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New Sony Patent Shows Future Trend in Video Conferencing

December 1, 2014 | Telepresence Options

sony_videoconferencing_system

Story and images by Patently Apple

There's a new trend emerging in computing that could breathe new life and some badly needed excitement back to the Desktop once again. The trend involves integrating advanced 3D scanners and projectors into the desktop so that artists of every stripe could unleash their creativity in ways once thought unimaginable. HP just released a next-gen desktop computer that incorporates these technologies and they call it Sprout. This week we discovered a Sony patent filing at the U.S. Patent Office that takes this HP-like concept but applies it to a next-generation video conferencing system experience. It uses a similar tower camera/scanner approach as HP's Sprout does to allow users to share documents, graphics and more in real time with a colleague having a similar system. Sony's system also differs from the HP system in that it utilizes large transparent desktop displays that add a measure of realism to the whole conferencing experience so that you'll swear that the person you're conferencing with is in the same room as you. While today's report covers the basics of Sony's patent, it's really about seeing the bigger picture of where this new trend may be going. Some really refreshing ideas are beginning to surface about the future of the desktop - and it's certainly about time.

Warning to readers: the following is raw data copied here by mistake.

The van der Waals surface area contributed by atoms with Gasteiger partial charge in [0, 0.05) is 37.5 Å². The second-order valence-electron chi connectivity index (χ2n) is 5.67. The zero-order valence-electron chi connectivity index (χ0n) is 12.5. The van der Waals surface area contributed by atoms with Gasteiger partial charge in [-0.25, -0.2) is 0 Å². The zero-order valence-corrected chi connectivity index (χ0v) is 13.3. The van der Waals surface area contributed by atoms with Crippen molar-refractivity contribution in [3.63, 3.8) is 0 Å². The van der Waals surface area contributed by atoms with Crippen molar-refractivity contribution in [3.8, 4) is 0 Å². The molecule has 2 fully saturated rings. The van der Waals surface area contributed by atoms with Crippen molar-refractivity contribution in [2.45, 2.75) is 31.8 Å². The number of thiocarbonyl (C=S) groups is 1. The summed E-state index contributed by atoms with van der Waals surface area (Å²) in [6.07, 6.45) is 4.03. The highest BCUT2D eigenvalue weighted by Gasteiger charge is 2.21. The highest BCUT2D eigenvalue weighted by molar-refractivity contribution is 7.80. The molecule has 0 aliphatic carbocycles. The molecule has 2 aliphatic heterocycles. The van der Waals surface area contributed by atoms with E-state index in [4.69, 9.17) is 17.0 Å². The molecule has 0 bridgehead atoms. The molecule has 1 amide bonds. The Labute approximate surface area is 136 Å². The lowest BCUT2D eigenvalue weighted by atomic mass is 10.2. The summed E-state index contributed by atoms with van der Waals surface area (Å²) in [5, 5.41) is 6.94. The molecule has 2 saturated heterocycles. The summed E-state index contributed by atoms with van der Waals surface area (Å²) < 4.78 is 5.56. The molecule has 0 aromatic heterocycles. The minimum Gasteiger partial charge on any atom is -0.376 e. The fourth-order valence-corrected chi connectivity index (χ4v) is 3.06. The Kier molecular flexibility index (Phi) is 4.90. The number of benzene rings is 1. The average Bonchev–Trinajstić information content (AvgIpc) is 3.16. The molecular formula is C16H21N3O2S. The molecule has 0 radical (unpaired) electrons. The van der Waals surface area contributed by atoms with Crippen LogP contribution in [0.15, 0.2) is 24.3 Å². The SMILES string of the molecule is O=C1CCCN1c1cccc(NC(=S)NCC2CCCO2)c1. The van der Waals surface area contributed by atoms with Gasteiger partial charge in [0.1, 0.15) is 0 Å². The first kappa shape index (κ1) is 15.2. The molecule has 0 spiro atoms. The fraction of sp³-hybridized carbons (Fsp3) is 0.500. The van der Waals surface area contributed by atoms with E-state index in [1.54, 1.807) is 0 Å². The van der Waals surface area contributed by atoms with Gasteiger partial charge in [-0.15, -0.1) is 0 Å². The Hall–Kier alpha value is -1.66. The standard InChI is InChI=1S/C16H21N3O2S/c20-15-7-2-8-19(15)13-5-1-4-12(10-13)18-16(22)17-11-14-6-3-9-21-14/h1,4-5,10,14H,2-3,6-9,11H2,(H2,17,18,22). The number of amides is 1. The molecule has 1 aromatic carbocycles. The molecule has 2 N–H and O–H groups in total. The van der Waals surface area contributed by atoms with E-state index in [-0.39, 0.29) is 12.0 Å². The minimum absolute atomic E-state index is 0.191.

As shown in Sony's patent FIGS. 4 and 5 above, "caller A" may use a digital stylus #200 to write on a substrate #202 to share documents with "caller B" as follows. As best shown in FIG. 5, an articulating movable desk lamp armature #204 can hold a device #206 that includes an imaging device to image writing on the substrate as well as a projector to project images onto the desk on which the substrate is placed or onto the substrate itself.

When "caller A" writes on the substrate, the device images the writing and sends the image to a similar device on a movable armature 204A at the location of "caller B".

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